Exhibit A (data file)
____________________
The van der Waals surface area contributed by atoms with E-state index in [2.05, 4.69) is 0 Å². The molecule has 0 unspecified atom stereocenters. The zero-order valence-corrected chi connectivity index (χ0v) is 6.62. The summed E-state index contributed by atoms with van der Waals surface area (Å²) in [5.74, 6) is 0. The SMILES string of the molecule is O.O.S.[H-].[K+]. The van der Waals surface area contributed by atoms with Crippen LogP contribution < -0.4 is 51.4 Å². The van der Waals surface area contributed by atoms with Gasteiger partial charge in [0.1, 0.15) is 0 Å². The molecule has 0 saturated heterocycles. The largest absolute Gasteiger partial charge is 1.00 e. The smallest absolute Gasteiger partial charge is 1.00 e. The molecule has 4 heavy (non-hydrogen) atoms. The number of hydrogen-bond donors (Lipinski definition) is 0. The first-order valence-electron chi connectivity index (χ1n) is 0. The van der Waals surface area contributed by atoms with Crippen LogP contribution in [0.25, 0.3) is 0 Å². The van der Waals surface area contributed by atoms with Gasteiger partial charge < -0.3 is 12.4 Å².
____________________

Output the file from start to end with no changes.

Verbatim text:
The van der Waals surface area contributed by atoms with E-state index in [2.05, 4.69) is 0 Å². The molecule has 0 unspecified atom stereocenters. The zero-order valence-corrected chi connectivity index (χ0v) is 6.62. The summed E-state index contributed by atoms with van der Waals surface area (Å²) in [5.74, 6) is 0. The SMILES string of the molecule is O.O.S.[H-].[K+]. The van der Waals surface area contributed by atoms with Crippen LogP contribution < -0.4 is 51.4 Å². The van der Waals surface area contributed by atoms with Gasteiger partial charge in [0.1, 0.15) is 0 Å². The molecule has 0 saturated heterocycles. The largest absolute Gasteiger partial charge is 1.00 e. The smallest absolute Gasteiger partial charge is 1.00 e. The molecule has 4 heavy (non-hydrogen) atoms. The number of hydrogen-bond donors (Lipinski definition) is 0. The first-order valence-electron chi connectivity index (χ1n) is 0. The van der Waals surface area contributed by atoms with Crippen LogP contribution in [0.25, 0.3) is 0 Å². The van der Waals surface area contributed by atoms with Gasteiger partial charge < -0.3 is 12.4 Å².